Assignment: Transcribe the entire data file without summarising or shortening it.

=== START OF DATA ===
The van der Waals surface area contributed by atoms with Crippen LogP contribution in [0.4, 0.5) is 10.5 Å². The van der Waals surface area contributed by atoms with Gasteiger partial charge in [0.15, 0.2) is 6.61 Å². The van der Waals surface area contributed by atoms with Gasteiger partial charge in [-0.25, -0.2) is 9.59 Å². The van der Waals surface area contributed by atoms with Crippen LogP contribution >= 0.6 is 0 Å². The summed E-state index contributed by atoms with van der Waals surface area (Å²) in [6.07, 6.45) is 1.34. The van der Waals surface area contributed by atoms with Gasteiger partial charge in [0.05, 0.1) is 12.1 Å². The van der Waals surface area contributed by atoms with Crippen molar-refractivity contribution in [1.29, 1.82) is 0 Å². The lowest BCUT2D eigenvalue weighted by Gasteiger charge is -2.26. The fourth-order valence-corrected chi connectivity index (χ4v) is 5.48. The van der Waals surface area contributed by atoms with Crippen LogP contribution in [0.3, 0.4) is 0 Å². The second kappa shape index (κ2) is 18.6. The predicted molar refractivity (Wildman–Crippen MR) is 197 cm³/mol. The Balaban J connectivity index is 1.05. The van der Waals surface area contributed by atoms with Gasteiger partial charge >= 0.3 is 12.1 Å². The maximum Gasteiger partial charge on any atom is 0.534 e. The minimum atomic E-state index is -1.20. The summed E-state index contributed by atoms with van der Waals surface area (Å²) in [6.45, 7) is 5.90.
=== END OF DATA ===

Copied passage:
The van der Waals surface area contributed by atoms with Crippen LogP contribution in [0.4, 0.5) is 10.5 Å². The van der Waals surface area contributed by atoms with Gasteiger partial charge in [0.15, 0.2) is 6.61 Å². The van der Waals surface area contributed by atoms with Gasteiger partial charge in [-0.25, -0.2) is 9.59 Å². The van der Waals surface area contributed by atoms with Crippen LogP contribution >= 0.6 is 0 Å². The summed E-state index contributed by atoms with van der Waals surface area (Å²) in [6.07, 6.45) is 1.34. The van der Waals surface area contributed by atoms with Gasteiger partial charge in [0.05, 0.1) is 12.1 Å². The van der Waals surface area contributed by atoms with Crippen molar-refractivity contribution in [1.29, 1.82) is 0 Å². The lowest BCUT2D eigenvalue weighted by Gasteiger charge is -2.26. The fourth-order valence-corrected chi connectivity index (χ4v) is 5.48. The van der Waals surface area contributed by atoms with Crippen LogP contribution in [0.3, 0.4) is 0 Å². The second kappa shape index (κ2) is 18.6. The predicted molar refractivity (Wildman–Crippen MR) is 197 cm³/mol. The Balaban J connectivity index is 1.05. The van der Waals surface area contributed by atoms with Gasteiger partial charge >= 0.3 is 12.1 Å². The maximum Gasteiger partial charge on any atom is 0.534 e. The minimum atomic E-state index is -1.20. The summed E-state index contributed by atoms with van der Waals surface area (Å²) in [6.45, 7) is 5.90.